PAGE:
Tesamorelin May Reduce Insulin Resistance in HIV With Lipodystrophy

Positive associations noted in fasting blood glucose, fasting insulin, and HOMA-IR.
Positive associations noted in fasting blood glucose, fasting insulin, and HOMA-IR.

This article is part of Endocrinology Advisor's coverage of the 26th American Association of Clinical Endocrinologists (AACE) Annual Scientific Sessions & Clinical Congress, taking place in Austin, Texas. Our staff will report on medical research and technological advances in diabetes, obesity, and thyroid conditions, conducted by experts in the field. Check back regularly for more news from AACE 2017.


Liver damage in patients with HIV and abdominal fat is associated with insulin resistance, according to research presented at the 26th Annual American Association of Clinical Endocrinologists (AACE) Scientific & Clinical Congress, May 3-7, 2017, in Austin, TX.

Researchers from Massachusetts General Hospital and McGill University Health Center analyzed data from 2 phase 3 studies of tesamorelin use in patients with HIV and excessive abdominal fat to identify “responders,” defined as participants who experienced ≥8% reduction in visceral adipose tissue (VAT).

Tesamorelin is a stabilized analogue of human growth-releasing hormone that has been previously shown to reduce VAT in patients who are HIV positive with lipodystrophy.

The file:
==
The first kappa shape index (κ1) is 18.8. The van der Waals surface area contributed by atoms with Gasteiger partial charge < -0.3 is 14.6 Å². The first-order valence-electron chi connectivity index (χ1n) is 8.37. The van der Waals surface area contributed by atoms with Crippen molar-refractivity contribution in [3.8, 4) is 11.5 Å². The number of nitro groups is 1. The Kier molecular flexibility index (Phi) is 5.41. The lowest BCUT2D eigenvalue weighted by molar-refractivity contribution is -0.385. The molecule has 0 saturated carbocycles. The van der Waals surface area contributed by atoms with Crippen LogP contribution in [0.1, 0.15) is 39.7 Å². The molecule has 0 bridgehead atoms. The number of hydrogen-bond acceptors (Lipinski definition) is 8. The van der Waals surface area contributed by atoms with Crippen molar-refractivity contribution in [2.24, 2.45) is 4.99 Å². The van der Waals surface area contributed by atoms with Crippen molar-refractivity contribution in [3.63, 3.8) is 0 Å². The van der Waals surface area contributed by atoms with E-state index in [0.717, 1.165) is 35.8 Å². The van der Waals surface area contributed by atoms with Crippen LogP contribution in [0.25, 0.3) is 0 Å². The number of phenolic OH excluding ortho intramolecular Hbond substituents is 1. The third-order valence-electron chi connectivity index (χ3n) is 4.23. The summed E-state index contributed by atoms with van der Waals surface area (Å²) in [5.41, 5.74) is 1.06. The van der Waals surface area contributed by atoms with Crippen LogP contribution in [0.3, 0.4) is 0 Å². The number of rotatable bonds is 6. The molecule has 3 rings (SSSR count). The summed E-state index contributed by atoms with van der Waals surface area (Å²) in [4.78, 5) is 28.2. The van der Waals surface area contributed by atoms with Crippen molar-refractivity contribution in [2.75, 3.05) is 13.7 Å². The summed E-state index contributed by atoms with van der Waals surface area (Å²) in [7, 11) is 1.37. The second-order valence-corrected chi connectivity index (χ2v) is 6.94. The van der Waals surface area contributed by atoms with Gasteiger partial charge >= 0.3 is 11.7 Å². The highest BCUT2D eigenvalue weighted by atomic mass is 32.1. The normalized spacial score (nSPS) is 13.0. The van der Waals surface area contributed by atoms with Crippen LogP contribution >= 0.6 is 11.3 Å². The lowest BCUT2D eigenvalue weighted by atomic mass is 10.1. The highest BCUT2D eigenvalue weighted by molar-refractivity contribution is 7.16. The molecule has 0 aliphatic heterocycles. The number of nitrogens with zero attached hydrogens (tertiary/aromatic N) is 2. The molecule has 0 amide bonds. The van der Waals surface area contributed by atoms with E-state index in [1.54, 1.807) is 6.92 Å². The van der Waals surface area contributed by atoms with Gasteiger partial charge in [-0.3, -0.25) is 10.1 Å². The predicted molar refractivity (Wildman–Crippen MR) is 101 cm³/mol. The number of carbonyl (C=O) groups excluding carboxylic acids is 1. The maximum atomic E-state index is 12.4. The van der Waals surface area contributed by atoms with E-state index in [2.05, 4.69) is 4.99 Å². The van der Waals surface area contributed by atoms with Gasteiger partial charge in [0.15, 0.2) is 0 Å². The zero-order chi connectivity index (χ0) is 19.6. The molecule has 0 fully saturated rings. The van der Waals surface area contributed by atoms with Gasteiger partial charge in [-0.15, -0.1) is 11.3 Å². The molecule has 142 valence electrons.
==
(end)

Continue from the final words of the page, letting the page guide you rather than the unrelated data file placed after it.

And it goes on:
Among patients who received tesamorelin therapy for 26 weeks, changes in alanine aminotransferase levels correlated significantly with changes in fasting blood glucose and glycated hemoglobin A1c (HbA1c; P <.025 and P =.036, respectively). Changes in participants without hepatitis B or C were positively correlated with changes in fasting blood glucose and HbA1c (r=0.14 and 0.13; P =.061 and .076, respectively).

Positive changes were also noted in responders who underwent tesamorelin therapy for 52 weeks, with positive associations noted in fasting blood glucose, fasting insulin, and homeostatic model assessment-insulin resistance (r=0.21, 0.21, and 0.22;  P =.09, .085, and .084, respectively); negative correlations were noted with adiponectin (r=0.29; P =.041).

“Changes in liver transaminases were associated with changes in glucose parameters and adiponectin in tesamorelin responders,” the researchers concluded. “This finding may account for the preservation of glucose homeostasis seen in these patients.”


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Reference

Mamputu J-C, Stanley T, Falutz J, et al. Association of changes in liver transaminases with changes in glucose parameters and adiponectin in HIV-infected patients treated with tesamorelin, a growth hormone-releasing hormone analogue. Abstract 851. Presented at: 26th Annual American Association of Clinical Endocrinologists Scientific & Clinical Congress. May 3-7, 2017; Austin, TX


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